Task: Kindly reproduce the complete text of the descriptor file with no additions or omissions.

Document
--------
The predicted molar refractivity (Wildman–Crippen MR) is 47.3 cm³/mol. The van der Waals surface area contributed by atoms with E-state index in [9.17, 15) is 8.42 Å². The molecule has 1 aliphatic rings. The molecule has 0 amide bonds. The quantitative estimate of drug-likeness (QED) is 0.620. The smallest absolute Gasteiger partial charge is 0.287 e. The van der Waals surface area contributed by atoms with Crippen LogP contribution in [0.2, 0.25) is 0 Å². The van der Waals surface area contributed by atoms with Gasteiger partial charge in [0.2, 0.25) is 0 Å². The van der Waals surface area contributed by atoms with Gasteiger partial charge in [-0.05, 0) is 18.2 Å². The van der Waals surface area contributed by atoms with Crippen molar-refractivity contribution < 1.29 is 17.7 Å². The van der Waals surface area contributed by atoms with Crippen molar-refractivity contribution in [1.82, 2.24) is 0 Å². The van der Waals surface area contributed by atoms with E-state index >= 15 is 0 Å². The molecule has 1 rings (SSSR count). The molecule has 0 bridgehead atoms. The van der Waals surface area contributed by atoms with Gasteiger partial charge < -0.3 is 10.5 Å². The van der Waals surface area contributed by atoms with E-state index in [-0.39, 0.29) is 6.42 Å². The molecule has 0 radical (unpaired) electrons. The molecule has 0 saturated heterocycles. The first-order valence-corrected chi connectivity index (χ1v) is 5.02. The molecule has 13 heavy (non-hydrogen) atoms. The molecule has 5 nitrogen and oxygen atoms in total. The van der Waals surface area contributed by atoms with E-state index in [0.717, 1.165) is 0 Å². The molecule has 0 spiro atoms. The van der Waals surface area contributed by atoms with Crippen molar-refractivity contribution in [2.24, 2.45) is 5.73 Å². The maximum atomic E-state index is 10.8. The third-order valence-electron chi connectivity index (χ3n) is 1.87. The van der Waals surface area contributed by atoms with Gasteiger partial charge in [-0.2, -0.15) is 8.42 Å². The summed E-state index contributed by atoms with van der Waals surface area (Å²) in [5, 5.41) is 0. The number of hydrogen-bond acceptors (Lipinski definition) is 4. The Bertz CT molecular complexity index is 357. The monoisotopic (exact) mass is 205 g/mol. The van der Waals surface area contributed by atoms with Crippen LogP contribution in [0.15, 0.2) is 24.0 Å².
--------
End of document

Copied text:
The predicted molar refractivity (Wildman–Crippen MR) is 47.3 cm³/mol. The van der Waals surface area contributed by atoms with E-state index in [9.17, 15) is 8.42 Å². The molecule has 1 aliphatic rings. The molecule has 0 amide bonds. The quantitative estimate of drug-likeness (QED) is 0.620. The smallest absolute Gasteiger partial charge is 0.287 e. The van der Waals surface area contributed by atoms with Crippen LogP contribution in [0.2, 0.25) is 0 Å². The van der Waals surface area contributed by atoms with Gasteiger partial charge in [0.2, 0.25) is 0 Å². The van der Waals surface area contributed by atoms with Gasteiger partial charge in [-0.05, 0) is 18.2 Å². The van der Waals surface area contributed by atoms with Crippen molar-refractivity contribution < 1.29 is 17.7 Å². The van der Waals surface area contributed by atoms with Crippen molar-refractivity contribution in [1.82, 2.24) is 0 Å². The van der Waals surface area contributed by atoms with E-state index >= 15 is 0 Å². The molecule has 1 rings (SSSR count). The molecule has 0 bridgehead atoms. The van der Waals surface area contributed by atoms with Gasteiger partial charge < -0.3 is 10.5 Å². The van der Waals surface area contributed by atoms with E-state index in [-0.39, 0.29) is 6.42 Å². The molecule has 0 radical (unpaired) electrons. The molecule has 0 saturated heterocycles. The first-order valence-corrected chi connectivity index (χ1v) is 5.02. The molecule has 13 heavy (non-hydrogen) atoms. The molecule has 5 nitrogen and oxygen atoms in total. The van der Waals surface area contributed by atoms with E-state index in [0.717, 1.165) is 0 Å². The molecule has 0 spiro atoms. The van der Waals surface area contributed by atoms with Crippen molar-refractivity contribution in [2.24, 2.45) is 5.73 Å². The maximum atomic E-state index is 10.8. The third-order valence-electron chi connectivity index (χ3n) is 1.87. The van der Waals surface area contributed by atoms with Gasteiger partial charge in [-0.2, -0.15) is 8.42 Å². The summed E-state index contributed by atoms with van der Waals surface area (Å²) in [5, 5.41) is 0. The number of hydrogen-bond acceptors (Lipinski definition) is 4. The Bertz CT molecular complexity index is 357. The monoisotopic (exact) mass is 205 g/mol. The van der Waals surface area contributed by atoms with Crippen LogP contribution in [0.15, 0.2) is 24.0 Å².